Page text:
Investments from either country in the territory of the other have to be given a treatment that is not less favourable than what the country provides investments of its own investors or investors from any other country with.
"We will be able to increase the volume of our exports by exporting more goods to India under this treaty," Commerce Minister Faruk Khan told The Daily Star.
Asked about transit, he said, "We are not signing any treaty on transit. It is an India-Bangladesh trade agreement. A treaty regarding transit might be signed in the future for further expansion of business, if required."
Foreign Secretary Mohammad Touhid Hossain also told reporters that Bangladesh is not signing any transit deal during Pranab Mukherjee's visit. "This is basically a goodwill trip," he said.
A number of issues in the interest of Bangladesh, including duty- and quota-free access of Bangladeshi goods to India, removal of tariff barriers, maritime boundary and border demarcation and sharing of water of common rivers, will come up in the bilateral talks with Pranab.
Infrastructure development for smooth functioning of land ports and measures to reduce trade imbalance are likely to figure prominently in the talks between Pranab and Hasina, said government sources.
"Security is also an issue to be discussed during Pranab Mukherjee's visit because security is a common concern for both the countries," said the foreign secretary.
Reiterating its call for the government not to strike any deal without proper discussions, BNP yesterday said people will not accept any treaty against national interests.
“Discussions are a must before signing any deals on transit. The government must know what will protect the country's interests and what won't,” said BNP Secretary General Khandaker Delwar Hossain.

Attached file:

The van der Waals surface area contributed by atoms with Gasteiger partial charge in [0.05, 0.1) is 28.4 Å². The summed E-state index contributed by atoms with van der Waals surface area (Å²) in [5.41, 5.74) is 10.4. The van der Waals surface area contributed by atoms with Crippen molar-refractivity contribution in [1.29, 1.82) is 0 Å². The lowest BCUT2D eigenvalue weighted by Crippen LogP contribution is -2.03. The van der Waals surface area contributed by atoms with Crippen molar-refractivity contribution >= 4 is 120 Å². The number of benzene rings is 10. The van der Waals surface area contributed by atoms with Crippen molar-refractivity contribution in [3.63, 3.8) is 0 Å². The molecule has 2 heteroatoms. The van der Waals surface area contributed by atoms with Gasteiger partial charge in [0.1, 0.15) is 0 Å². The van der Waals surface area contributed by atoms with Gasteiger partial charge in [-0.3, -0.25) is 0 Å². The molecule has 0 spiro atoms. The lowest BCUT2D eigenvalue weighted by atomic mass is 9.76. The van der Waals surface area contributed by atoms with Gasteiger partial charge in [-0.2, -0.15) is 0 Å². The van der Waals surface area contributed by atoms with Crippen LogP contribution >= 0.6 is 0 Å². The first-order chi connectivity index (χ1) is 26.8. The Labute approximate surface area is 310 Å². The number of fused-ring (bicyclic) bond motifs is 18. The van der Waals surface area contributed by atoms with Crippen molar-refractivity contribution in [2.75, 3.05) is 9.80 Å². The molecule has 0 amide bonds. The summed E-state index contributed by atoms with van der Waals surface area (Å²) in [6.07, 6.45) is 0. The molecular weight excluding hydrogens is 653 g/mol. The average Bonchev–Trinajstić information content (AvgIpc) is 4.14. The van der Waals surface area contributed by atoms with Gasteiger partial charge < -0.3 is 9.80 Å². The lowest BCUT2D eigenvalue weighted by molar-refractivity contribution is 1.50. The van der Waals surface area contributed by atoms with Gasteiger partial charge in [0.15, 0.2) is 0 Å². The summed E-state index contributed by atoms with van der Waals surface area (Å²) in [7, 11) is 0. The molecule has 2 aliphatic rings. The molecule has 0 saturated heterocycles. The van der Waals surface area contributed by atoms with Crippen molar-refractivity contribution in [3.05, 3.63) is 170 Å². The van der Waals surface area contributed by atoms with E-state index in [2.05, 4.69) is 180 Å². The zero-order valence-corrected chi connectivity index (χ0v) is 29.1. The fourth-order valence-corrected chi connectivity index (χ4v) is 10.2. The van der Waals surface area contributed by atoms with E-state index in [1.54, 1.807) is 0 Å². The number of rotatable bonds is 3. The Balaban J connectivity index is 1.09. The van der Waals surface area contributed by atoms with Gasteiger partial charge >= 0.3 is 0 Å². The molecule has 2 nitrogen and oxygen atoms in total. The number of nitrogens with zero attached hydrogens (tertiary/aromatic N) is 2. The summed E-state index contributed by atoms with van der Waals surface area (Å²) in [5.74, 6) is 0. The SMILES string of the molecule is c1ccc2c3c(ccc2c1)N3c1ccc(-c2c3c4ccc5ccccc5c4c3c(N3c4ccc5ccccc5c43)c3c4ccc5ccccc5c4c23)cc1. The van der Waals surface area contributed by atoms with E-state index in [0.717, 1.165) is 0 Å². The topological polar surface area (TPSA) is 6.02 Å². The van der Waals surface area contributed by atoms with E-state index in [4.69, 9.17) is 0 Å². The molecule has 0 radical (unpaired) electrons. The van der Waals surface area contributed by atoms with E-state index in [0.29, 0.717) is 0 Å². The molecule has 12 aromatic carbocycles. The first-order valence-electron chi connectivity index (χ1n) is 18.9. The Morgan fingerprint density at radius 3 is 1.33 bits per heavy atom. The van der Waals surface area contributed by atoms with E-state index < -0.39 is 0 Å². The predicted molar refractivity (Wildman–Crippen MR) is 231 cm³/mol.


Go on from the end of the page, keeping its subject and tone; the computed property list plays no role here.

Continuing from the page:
He was speaking at a meeting organised by Jatiyatabadi Jubo Dal, the party's youth wing.
In an oblique reference to India, he said, “It won't be acceptable to people if you [government] give everything for free to those who have brought you to power.”
Delwar came down hard on the government for withdrawal of the Special Security Force measures for BNP Chairperson Khaleda Zia, and asked the authorities to ensure her security.
The meeting was addressed among others by opposition chief whip Joynal Abedin Faruq, Goyeshwar Chandra Roy, Barkatullah Bulu, Moazzem Hossain Alal and Khairul Kabir Khokon.
Meanwhile, BNP's Vice-president MK Anwar last night told The Daily Star that Bangladesh had signed many treaties with India in the past, but most of them were not implemented due to the non-cooperation from the other side.
About the treaty signed during the BNP government, he said it was not implemented as both sides differed on different conditions.
Asked about transit, he said, “We have no objection to Indian goods being transported by Bangladeshi vehicles, but we won't accept if Indian vehicles are allowed to use our territory to carry goods from the country's [India] one part to another.”